One bright afternoon we took horse and "shay" for Siasconset, on the south side of the island. A drive of seven miles over a country as flat and as naked of trees as a Western prairie, the sandy soil covered with a low, thick growth of bayberry, whortleberry, a false cranberry called the meal-plum, and other plants bearing a strong family likeness, with here and there a bit of greensward,—a legacy, probably, of the flocks of sheep the natives foolishly turned off the island,—brought us to the spot. We passed occasional water-holes, that reminded us also of the West, and a few cattle. Two or three lonely farm-houses loomed up in the distance, like ships at sea. We halted our rattle-trap on a bluff covered with thick green turf. On the edge of this bluff, forty feet above the beach, is Siasconset, looking southward over the ocean,—no land between it and Porto Rico. It is only a fishing village; but if there were many like it, the conventional shepherd, with his ribbons, his crooks, and his pipes, would have to give way to the fisherman. Seventy-five cosey, one-story cottages, so small and snug that a well-grown man might touch the gables without rising on tip-toe, are drawn up in three rows parallel to the sea, with narrow lanes of turf between them,—all of a weather-beaten gray tinged with purple, with pale-blue blinds, vines over the porch, flowers in the windows, and about each one a little green yard enclosed by white palings. Inside are odd little rooms, fitted with lockers, like the cabin of a vessel. Cottages, yards, palings, lanes, all are in proportion and harmony. Nothing common or unclean was visible,—no heaps of fish-heads, served up on clam-shells, and garnished with bean-pods, potato-skins, and corn-husks; no pigs in sight, nor in the air,—not even a cow to imperil the neatness of the place. There was the brisk, vigorous smell of the sea-shore, flavored, perhaps, with a suspicion of oil, that seemed to be in keeping with the locality.

We sat for a long time gazing with silent astonishment upon this delightful little toy village, that looked almost as if it had been made at Nuremberg, and could be picked up and put away when not wanted to play with. It was a bright, still afternoon. The purple light of sunset gave an additional charm of color to the scene. Suddenly the lumen juventæ purpureum, the purple light of youth, broke upon it. Handsome, well-dressed girls, with a few polygynic young men in the usual island proportion of the sexes, came out of the cottages, and stood in the lanes talking and laughing, or walked to the edge of the bluff to see the sun go down. We rubbed our eyes. Was this real, or were we looking into some showman's box? It seemed like the Petit Trianon adapted to an island in the Atlantic, with Louis XV. and his marquises playing at fishing instead of farming.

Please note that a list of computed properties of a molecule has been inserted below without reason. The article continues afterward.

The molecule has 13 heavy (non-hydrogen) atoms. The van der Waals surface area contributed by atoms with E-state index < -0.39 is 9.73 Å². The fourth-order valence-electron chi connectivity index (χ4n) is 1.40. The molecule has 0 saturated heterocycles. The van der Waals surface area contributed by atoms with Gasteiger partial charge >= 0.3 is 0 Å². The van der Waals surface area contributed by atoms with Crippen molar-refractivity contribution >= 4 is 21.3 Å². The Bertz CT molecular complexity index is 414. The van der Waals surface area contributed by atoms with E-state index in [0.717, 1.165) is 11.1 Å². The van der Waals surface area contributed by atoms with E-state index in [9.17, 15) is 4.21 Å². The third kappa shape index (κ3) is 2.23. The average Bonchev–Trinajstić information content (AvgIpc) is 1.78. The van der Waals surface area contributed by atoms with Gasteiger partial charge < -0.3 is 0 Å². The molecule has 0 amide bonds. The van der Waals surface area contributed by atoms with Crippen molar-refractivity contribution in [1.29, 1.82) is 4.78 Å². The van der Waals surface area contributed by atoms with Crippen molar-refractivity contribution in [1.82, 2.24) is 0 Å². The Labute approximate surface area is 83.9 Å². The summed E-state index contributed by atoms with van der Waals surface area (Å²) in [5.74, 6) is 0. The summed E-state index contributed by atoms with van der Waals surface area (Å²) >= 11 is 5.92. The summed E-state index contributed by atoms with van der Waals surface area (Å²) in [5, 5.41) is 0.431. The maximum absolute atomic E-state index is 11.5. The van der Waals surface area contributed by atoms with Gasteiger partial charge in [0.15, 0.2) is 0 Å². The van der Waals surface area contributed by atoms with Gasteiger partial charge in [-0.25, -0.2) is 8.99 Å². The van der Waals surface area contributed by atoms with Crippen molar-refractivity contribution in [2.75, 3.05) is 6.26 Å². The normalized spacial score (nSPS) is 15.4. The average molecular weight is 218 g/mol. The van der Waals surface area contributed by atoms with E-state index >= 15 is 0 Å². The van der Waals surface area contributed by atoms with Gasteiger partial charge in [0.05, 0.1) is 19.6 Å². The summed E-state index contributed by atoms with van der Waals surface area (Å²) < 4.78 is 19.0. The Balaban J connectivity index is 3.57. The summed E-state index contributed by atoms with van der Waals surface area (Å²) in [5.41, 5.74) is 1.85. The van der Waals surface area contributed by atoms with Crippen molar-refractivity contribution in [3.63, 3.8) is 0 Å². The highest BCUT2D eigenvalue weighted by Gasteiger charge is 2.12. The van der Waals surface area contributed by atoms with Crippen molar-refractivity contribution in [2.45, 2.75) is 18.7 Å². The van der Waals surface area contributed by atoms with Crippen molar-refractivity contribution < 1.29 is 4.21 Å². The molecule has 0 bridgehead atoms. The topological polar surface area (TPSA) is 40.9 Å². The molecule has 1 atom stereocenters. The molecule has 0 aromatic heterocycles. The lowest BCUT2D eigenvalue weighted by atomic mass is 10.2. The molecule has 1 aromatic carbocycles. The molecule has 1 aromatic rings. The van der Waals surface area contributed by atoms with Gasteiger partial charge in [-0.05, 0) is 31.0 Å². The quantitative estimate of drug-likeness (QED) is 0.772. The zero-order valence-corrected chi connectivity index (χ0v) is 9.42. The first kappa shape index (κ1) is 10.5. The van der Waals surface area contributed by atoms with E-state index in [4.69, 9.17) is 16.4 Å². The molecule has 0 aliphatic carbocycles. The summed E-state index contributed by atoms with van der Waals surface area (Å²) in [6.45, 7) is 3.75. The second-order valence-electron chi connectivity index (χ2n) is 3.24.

A venerable codfisher had been standing off and on our vehicle for some time, with the signal for speaking set in his inquisitive countenance. I hailed him as Mr. Coffin; for Cooper has made Long Tom the legitimate father of all Nantucketers. He hove to, and gave us information about his home. There was a picnic, or some sort of summer festival, going on; and the gay lady-birds we saw were either from Nantucket, or relatives from the main. There had once been another row of cottages outside of those now standing; but the Atlantic came ashore one day in a storm, and swallowed them up. Nevertheless, real property had risen of late. "Why," said he, "do you see that little gray cottage yonder? It rents this summer for ten dollars a month; and there are some young men here from the mainland who pay one dollar a week for their rooms without board."

Thompson said his sensations were similar to those of Captain Cook or Herman Melville when they first landed to skim the cream of the fairy islands of the Pacific.

I was deeply moved, and gave tongue at once. "It is sad to think that these unsophisticated, uninflated people must undergo the change civilization brings with it. The time will come when the evil spirit that presides over watering-places will descend upon this dear little village, and say to the inhabitants that henceforth they must catch men. Neatness, cheapness, good-feeling, will vanish; a five-story hotel will be put up,—the process cannot be called building; and the sharks that infest the coast will come ashore in shabby coats and trousers, to prey upon summer pleasure-seekers."

"In the mean time," said Thompson, "why should not we come here to live? We can wear old clothes, and smoke cigars of the Hippalektryon brand. Dr. Johnson must have had a poetic prevision of Nantucket when he wrote his impecunious lines:

'Has Heaven reserved, in pity for the poor,
No pathless waste or undiscovered shore,
No secret island in the boundless main?'

This is the island. What an opening for young men of immoderately small means! The climate healthy and cool; no mosquitoes; a choice among seven beauties, perhaps the reversion of the remaining six, if Isaiah can be relied upon. In our regions, a thing of beauty is an expense for life; but with a house for three hundred dollars, and bluefish at a cent and a half a pound, there is no need any more to think of high prices and the expense of bringing up a family. If the origin of evil was, that Providence did not create money enough, here it is in some sort Paradise."

"That's Heine," said I; "but Heine forgot to add, that one of the Devil's most dangerous tricks is to pretend to supply this sinful want by his cunning device of inconvertible paper money, which lures men to destruction and something worse."

Our holiday was nearly over. We packed up our new sensations, and steamed away to piles of goods and columns of figures. Town and steeples vanished in the haze, like the domes and minarets of the enchanted isle of Borondon. Was not this as near to an enchanted island as one could hope to find within twenty-five miles of New England? Nantucket is the gem of the ocean without the Irish, which I think is an improvement.

This work was published before January 1, 1924, and is in the public domain worldwide because the author died at least 100 years ago.